Credit crunch. It has started to dominate our lives, though we may not – yet – have been personally crunched ourselves. The world's financial system is in chaos. Banks are being bailed out. Credit is getting harder and harder to find, even for those with squeaky-clean records. Where only a few months ago there was confidence bordering on recklessness, now there is simply fear. Where once the Royal Bank of Scotland felt confident enough to offer a shih-tzu dog in Manchester a gold credit card with a limit of £10,000, now the Royal Bank itself, like most of its peers, is finding it hard to borrow money itself.
The banks, in other words, are even fearful – especially fearful, in fact – of lending to each other. They are "hoarding liquidity", as they call it, because they can't be sure of getting their money back. No one quite knows where the bodies are buried – the ultimate size of the losses that will be suffered on devalued mortgage-backed securities tied to an American housing market that has gone into a tailspin. Indeed, because that process is yet to play out, no one can know what those losses will be. It is not a question of the banks hiding their problems – "lack of transparency" in the jargon – but of an unknowable future. Hence the all-pervading nervousness. And that means you will finder it tougher to get a mortgage or a car loan, and the company you work for will experience problems borrowing money to fund investment plans. It is pushing the world towards recession.
Few really understand it – even on Wall Street and in the City. Those that do claim to comprehend the difference between SIVs and CDOs and who keep an eager eye on the iTraxx and the Case-Shiller Index are probably the dangerous ones – the very people who got us into this mess by being too clever by half. Then again, there have always been financiers who've told the world, and maybe even convinced themselves, that "this time it's different" – the four most dangerous words in the English language.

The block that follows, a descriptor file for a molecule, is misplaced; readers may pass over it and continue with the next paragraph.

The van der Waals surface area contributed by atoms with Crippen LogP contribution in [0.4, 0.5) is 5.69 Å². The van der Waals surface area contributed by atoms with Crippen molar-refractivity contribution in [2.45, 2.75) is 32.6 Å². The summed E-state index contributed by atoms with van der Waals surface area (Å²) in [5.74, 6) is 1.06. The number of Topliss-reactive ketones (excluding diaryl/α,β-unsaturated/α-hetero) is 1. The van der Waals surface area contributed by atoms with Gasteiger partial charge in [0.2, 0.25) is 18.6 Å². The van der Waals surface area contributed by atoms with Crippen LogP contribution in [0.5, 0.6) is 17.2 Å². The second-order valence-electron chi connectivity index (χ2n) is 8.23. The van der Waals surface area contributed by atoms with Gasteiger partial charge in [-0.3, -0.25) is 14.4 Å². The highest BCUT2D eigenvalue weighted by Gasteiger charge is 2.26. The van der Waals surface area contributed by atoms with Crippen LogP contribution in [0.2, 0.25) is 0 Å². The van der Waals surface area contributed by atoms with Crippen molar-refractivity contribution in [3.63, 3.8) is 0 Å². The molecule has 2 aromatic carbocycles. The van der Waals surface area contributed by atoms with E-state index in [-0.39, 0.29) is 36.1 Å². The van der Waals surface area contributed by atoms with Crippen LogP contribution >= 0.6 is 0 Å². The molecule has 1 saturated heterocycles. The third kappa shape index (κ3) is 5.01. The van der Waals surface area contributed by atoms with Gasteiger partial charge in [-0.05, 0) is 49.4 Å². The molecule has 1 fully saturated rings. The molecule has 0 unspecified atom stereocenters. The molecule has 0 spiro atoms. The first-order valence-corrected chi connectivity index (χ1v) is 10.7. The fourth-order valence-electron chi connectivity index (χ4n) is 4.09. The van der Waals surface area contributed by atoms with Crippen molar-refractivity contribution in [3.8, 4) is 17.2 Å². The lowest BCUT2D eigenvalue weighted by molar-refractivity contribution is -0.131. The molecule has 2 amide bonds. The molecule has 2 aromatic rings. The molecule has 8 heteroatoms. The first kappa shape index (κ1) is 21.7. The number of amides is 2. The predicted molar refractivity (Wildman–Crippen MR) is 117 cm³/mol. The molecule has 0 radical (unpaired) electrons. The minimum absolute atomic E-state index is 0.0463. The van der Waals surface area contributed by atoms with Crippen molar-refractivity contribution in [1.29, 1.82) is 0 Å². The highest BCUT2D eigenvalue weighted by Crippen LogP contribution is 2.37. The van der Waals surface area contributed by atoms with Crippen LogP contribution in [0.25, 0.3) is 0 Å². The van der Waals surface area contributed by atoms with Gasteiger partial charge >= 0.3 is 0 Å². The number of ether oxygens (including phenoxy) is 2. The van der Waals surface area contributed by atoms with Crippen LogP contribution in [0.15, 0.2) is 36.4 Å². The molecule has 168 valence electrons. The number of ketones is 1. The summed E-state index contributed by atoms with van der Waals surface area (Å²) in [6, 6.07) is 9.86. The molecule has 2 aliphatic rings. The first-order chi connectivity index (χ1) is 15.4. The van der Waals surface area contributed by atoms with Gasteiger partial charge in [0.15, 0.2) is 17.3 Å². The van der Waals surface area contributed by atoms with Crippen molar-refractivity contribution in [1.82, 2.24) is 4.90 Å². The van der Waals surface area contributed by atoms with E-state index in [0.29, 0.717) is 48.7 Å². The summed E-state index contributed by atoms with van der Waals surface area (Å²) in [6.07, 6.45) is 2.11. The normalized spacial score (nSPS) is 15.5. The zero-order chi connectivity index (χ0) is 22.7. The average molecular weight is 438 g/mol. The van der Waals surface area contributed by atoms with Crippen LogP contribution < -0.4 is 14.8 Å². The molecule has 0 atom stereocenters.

Well, this time was no different. People who shouldn't have been loaned money duly defaulted; house prices and share prices didn't go up indefinitely, as they never do; bankers made the same mistakes they always did.
It may be that as the late, great JK Galbraith observed, the only thing required for a crash is for sufficient time to elapse since the last one and, thus, for its lessons to be forgotten.
Much of this bluffers' guide sounds new but, in principle, is as old as money and human arrogance; all will return, reinvented and with ever more preposterous labels sometime in the future. The pity is that so many of us – everyone with a pension fund, with savings, with a mortgage, with a job – will suffer for the errors of a very few. But at least if we learn to speak their language, we can understand how we got here.
Former chief executive of Northern Rock. Enjoyed a colourful private life and was the toast of the City. Having turned his bank into "Northern Wreck", he received a £760,000 pay-off, a £346,000 pension top-up and continues to enjoy a cut-price staff mortgage.
American Home Mortgage